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China slump drags on for Japan’s chip and component suppliers

Written by Nikkei Asia Published on   3 mins read

Inventories are shrinking, but consumer demand lags behind.

Shipments of Japanese electronic parts and semiconductors are starting to pick up, but industry players expect only a slow recovery in the first half of 2024 as Chinese consumer spending remains weak.

Inventories of electronic parts and devices declined for five straight months through December, data from Japan’s Ministry of Economy, Trade and Industry shows. Inventories fell 25% on the year in the October to December quarter after a 20% drop in the previous three months.

Shipments in November held the same level as a year earlier for the first time in 13 months. For October to December, the 1.6% decline was narrower than the previous quarter’s 9.9% decrease.

“The pace of recovery in shipments is slow, and a full recovery is taking longer than in the past because the unusual demand during the pandemic in 2020 to 2021 brought forward demand,” said Koichi Fujishiro, chief economist at Dai-ichi Life Research Institute.

Electronic components and semiconductors—used in smartphones, computers, electric vehicles and other products—are considered a leading economic indicator because their inventory and shipment levels fluctuate ahead of consumer spending.

Inventories in the period between January and March 2022, the most recent peak, were 43% higher than the year before. Demand for electronics surged during the pandemic, but it faded before supplies of parts had a chance to run down. Pandemic-related supply chain disruptions contributed to the problem.

Faced with a glut, memory chip manufacturer Kioxia cut production in October 2022 by 30%. Electronic components producers also lowered factory usage rates and reduced shipments.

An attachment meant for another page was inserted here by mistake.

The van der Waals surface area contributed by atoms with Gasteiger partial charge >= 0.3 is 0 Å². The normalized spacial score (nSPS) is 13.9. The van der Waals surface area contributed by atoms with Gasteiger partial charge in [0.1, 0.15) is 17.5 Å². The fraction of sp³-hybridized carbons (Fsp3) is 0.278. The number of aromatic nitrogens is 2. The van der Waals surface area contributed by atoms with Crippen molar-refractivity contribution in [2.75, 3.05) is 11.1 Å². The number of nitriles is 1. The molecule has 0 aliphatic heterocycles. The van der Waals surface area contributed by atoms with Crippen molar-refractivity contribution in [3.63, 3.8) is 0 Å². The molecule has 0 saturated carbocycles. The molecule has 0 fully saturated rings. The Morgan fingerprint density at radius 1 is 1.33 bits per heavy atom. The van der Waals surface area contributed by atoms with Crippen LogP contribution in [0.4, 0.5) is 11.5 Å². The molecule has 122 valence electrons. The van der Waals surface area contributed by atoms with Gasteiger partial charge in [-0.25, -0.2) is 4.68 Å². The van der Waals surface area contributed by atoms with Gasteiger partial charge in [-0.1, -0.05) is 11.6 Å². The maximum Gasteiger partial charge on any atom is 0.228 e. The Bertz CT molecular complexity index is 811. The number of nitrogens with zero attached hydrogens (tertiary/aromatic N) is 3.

After months of inventory adjustments, the end may be in sight for the slump in demand for smartphones, one of the biggest end destinations for chips and electronic components. Global smartphone shipments totaled 326 million units for October to December, climbing 8.5% on the year, US research firm IDC reported.

A drop in prices of NAND flash memory has halted. Taiwanese market research firm TrendForce estimates that contract prices from January to March 2024 will rise 18% to 23% from the previous quarter.

In a normal inventory cycle, shipments would increase while inventories decrease.

But while inventory adjustments in electronic components for major markets are over, demand in 2024 “will not see a V-shaped recovery, although it won’t be as bad as an L-shaped trajectory,” said Noboru Saito, president of electronics company TDK.

Five of Japan’s eight major electronic components suppliers have downgraded earnings forecasts for the year ending March. The combined net profit forecasts for the eight companies are now JPY 109 billion yen (USD 730 million) lower than the previous estimates.

China’s sluggish economy is a major factor. Consumer demand has been slow to return amid deflationary pressures and a real estate recession. The recovery in smartphone sales has been mostly limited to low- and mid-priced models. In January, Apple made an unusual price cut for the iPhone 15 in the Chinese market.

Taiwanese suppliers face a similar outlook. Monthly sales at 19 major Taiwanese chip and electronic parts manufacturers fell 17.2% on the year in December, for the first decline in two months.

“There are customers who are optimistic and customers who are pessimistic,” said Adam Lin, chairman of smartphone camera lens supplier Largan Precision.

Many Japanese suppliers expect no significant recovery until the second half of 2024. Kyocera sees demand for electronic components rising toward summer. Power semiconductor manufacturer Rohm expects to emerge from the inventory adjustment phase in the year ending March 2025.

This article first appeared on Nikkei Asia. It has been republished here as part of 36Kr’s ongoing partnership with Nikkei.


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